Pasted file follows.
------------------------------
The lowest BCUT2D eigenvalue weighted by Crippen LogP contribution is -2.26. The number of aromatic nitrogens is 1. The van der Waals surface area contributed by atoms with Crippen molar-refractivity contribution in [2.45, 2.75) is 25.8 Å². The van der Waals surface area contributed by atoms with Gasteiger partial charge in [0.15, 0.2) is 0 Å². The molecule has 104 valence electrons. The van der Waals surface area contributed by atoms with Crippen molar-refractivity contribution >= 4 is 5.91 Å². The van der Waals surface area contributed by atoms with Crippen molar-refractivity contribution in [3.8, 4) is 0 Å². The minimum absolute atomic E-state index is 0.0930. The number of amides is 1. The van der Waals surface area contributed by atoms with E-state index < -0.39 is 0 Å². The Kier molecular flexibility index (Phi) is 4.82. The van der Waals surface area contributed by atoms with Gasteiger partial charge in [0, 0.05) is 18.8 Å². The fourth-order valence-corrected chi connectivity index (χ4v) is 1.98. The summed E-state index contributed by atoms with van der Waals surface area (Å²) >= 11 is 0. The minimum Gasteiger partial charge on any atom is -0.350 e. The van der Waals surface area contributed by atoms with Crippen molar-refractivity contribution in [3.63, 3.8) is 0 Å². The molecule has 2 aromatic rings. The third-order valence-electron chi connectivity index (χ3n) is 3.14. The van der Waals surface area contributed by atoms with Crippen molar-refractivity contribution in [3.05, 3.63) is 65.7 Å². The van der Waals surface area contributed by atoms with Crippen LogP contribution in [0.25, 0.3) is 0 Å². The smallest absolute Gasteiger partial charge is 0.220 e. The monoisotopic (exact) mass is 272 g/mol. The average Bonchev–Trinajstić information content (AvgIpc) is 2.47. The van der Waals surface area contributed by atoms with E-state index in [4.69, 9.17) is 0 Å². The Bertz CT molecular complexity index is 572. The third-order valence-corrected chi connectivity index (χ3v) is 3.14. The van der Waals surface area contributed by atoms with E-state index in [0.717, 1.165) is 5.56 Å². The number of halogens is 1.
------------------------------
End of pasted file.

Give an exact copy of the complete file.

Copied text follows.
The lowest BCUT2D eigenvalue weighted by Crippen LogP contribution is -2.26. The number of aromatic nitrogens is 1. The van der Waals surface area contributed by atoms with Crippen molar-refractivity contribution in [2.45, 2.75) is 25.8 Å². The van der Waals surface area contributed by atoms with Gasteiger partial charge in [0.15, 0.2) is 0 Å². The molecule has 104 valence electrons. The van der Waals surface area contributed by atoms with Crippen molar-refractivity contribution >= 4 is 5.91 Å². The van der Waals surface area contributed by atoms with Crippen molar-refractivity contribution in [3.8, 4) is 0 Å². The minimum absolute atomic E-state index is 0.0930. The number of amides is 1. The van der Waals surface area contributed by atoms with E-state index < -0.39 is 0 Å². The Kier molecular flexibility index (Phi) is 4.82. The van der Waals surface area contributed by atoms with Gasteiger partial charge in [0, 0.05) is 18.8 Å². The fourth-order valence-corrected chi connectivity index (χ4v) is 1.98. The summed E-state index contributed by atoms with van der Waals surface area (Å²) >= 11 is 0. The minimum Gasteiger partial charge on any atom is -0.350 e. The van der Waals surface area contributed by atoms with Crippen molar-refractivity contribution in [3.63, 3.8) is 0 Å². The molecule has 2 aromatic rings. The third-order valence-electron chi connectivity index (χ3n) is 3.14. The van der Waals surface area contributed by atoms with Crippen molar-refractivity contribution in [3.05, 3.63) is 65.7 Å². The van der Waals surface area contributed by atoms with Crippen LogP contribution in [0.25, 0.3) is 0 Å². The smallest absolute Gasteiger partial charge is 0.220 e. The monoisotopic (exact) mass is 272 g/mol. The average Bonchev–Trinajstić information content (AvgIpc) is 2.47. The van der Waals surface area contributed by atoms with E-state index in [4.69, 9.17) is 0 Å². The Bertz CT molecular complexity index is 572. The third-order valence-corrected chi connectivity index (χ3v) is 3.14. The van der Waals surface area contributed by atoms with E-state index in [0.717, 1.165) is 5.56 Å². The number of halogens is 1.